The U.S. Interagency Volcanic Hazards Sciences and Services Coordination Group
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Monday, 5 January 2015: 2:15 PM
132AB (Phoenix Convention Center - West and North Buildings)
Although the USGS and NOAA have enjoyed a strong partnership for volcanic hazards since the 1980 eruption of Mount St. Helens, the 2010 eruptions of Eyjafjallajökul volcano in Iceland highlighted the impact of volcanic ash to the global economy. These volcanic eruptions began as an Icelandic, North Atlantic and Northern European issue and quickly transformed into a global issue by shutting down airspace and impacting airline carriers from around the world. The global impacts to aviation and other users were compounded by inconsistent products from the various Meteorological Service Providers in North America and Europe, which led to the creation of the NOAA Volcanic Ash Working Group (VAWG). The VAWG, tasked to provide clarification, advice and assistance, was formed with expert members from across NOAA (NWS, National Environmental Satellite, Data, and Information Service (NESDIS), and Office of Oceanic and Atmospheric Research (OAR)) to concentrate on assessing current science and service issues and build a plan to strengthen NOAA's volcanic ash program. Given the interdisciplinary nature of the issue (both scientific and operational), experts from other federal agencies were added to the group later. NOAA, USGS, NASA, and DoD all currently provide volcanic hazards services and/or conduct related research and development.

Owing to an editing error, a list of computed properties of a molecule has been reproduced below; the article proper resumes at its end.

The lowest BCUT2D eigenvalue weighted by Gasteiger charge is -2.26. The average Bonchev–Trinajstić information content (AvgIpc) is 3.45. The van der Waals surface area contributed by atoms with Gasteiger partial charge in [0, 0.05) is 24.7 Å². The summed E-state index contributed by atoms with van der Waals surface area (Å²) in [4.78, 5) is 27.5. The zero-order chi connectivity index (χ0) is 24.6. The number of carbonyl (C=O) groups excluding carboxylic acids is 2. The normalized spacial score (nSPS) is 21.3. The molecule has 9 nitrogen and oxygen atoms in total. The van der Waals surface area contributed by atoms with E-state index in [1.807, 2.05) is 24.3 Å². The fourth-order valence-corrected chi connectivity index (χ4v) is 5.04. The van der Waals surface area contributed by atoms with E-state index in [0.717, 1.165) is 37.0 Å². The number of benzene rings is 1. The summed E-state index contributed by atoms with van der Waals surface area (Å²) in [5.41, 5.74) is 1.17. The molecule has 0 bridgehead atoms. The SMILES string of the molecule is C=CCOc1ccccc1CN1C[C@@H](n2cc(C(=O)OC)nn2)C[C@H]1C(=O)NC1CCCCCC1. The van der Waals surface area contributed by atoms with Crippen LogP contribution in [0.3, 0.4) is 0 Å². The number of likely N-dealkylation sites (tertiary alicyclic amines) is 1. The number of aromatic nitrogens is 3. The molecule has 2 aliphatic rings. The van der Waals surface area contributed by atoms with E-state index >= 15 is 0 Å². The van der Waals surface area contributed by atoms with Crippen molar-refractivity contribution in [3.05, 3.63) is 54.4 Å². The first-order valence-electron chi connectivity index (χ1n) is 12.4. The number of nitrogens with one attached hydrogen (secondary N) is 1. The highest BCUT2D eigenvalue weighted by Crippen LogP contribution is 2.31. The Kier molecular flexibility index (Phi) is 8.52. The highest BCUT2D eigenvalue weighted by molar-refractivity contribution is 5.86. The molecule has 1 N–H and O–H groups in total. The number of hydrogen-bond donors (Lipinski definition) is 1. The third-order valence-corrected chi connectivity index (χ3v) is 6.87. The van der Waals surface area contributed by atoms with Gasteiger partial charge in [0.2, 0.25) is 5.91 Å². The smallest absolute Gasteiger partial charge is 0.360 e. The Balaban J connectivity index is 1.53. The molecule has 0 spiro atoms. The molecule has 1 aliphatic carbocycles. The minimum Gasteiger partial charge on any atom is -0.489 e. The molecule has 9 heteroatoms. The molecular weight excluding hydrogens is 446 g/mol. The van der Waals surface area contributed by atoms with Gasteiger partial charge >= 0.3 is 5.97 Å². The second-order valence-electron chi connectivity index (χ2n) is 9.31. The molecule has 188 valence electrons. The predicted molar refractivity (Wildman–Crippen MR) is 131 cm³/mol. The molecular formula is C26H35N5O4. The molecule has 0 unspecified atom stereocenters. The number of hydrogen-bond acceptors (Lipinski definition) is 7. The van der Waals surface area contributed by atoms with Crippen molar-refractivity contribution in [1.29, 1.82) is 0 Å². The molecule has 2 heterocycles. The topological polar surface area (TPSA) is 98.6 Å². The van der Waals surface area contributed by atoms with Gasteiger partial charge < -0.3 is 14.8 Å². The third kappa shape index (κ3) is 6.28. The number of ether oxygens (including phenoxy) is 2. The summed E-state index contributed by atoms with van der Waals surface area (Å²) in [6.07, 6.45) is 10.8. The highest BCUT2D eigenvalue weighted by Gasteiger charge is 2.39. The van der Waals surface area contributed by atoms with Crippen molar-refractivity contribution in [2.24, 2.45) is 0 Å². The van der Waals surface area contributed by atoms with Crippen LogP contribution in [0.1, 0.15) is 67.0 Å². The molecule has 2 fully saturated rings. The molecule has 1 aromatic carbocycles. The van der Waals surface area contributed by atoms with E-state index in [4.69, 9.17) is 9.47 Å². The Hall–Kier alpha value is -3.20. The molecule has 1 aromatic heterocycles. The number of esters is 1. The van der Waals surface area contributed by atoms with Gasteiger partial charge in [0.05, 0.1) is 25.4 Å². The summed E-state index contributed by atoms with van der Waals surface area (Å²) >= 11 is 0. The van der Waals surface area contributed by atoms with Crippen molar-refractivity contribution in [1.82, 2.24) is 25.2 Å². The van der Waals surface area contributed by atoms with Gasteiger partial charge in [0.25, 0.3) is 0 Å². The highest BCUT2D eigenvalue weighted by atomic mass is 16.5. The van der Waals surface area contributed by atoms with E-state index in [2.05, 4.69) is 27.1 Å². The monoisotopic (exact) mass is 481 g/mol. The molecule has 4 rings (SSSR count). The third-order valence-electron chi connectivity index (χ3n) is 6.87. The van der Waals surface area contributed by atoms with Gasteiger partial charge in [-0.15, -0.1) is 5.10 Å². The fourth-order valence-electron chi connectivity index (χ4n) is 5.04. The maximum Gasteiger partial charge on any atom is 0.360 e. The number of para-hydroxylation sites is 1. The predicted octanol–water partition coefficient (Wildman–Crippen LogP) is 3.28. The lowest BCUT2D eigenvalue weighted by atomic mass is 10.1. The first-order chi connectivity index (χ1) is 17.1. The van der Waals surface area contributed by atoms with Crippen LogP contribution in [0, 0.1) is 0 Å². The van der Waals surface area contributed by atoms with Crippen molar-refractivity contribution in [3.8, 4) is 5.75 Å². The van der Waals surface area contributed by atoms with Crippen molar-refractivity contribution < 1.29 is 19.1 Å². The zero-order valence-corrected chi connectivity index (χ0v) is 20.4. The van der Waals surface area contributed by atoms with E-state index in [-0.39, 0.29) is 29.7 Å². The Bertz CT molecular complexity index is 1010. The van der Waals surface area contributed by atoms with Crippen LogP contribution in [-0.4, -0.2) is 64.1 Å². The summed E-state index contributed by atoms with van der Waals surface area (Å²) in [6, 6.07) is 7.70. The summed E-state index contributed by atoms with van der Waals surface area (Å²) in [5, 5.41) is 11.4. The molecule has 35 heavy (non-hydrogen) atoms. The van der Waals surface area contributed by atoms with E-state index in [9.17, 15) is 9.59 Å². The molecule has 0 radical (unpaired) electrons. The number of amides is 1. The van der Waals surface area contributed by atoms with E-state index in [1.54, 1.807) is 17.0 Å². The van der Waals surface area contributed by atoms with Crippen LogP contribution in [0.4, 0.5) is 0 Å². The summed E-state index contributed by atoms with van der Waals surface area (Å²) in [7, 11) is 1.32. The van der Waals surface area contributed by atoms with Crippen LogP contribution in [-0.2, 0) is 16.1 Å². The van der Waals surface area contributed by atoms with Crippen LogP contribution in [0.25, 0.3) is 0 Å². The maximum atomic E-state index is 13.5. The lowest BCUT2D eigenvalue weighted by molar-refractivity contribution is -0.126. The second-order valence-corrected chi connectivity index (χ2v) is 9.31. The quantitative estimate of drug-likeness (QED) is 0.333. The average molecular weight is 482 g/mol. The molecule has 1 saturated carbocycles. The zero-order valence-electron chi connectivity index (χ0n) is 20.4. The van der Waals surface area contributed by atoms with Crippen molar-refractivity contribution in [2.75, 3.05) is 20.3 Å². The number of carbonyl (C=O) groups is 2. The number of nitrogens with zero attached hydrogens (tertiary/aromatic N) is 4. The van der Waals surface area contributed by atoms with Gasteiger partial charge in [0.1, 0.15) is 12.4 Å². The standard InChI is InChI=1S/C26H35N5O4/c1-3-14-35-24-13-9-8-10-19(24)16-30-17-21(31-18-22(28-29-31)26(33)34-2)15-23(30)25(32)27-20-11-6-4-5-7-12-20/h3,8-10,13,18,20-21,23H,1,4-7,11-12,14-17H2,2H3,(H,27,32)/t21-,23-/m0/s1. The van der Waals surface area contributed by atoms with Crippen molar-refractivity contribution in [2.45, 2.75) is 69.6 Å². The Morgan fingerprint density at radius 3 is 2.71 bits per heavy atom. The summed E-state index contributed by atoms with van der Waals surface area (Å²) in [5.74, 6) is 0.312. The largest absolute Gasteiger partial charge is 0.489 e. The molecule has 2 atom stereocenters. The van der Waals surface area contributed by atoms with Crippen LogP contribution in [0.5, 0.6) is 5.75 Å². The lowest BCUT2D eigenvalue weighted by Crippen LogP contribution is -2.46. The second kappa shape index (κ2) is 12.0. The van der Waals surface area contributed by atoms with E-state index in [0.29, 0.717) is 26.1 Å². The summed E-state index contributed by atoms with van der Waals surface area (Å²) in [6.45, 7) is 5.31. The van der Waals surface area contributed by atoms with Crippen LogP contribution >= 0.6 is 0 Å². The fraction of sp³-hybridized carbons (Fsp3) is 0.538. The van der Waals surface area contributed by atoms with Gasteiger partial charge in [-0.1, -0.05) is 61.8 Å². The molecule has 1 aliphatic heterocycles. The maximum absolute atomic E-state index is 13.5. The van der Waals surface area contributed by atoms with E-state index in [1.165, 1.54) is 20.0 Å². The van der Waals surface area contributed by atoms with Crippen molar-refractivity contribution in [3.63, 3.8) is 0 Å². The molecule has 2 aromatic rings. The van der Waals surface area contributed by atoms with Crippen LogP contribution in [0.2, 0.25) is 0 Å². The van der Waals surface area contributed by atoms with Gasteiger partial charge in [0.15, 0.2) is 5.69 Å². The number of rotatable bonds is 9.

The purpose of this group is to periodically convene volcanic ash experts to focus on recent and future scientific and operational improvements and needs. The Interagency Volcanic Hazards Science/Services Coordination Group (IVHSCG) provides interagency expertise on volcanic ash science and services, including, but not limited to, impact to aviation and is co-chaired by members from each participating agency. This working group has no explicit policy making function. The objective of this working group is to facilitate collaboration and exchange of information on volcanic ash to ultimately provide consistent and coordinated response to ash eruptions and to improve the quality of hazard information for each agency's stakeholders in order to mitigate the impacts of volcanic ash.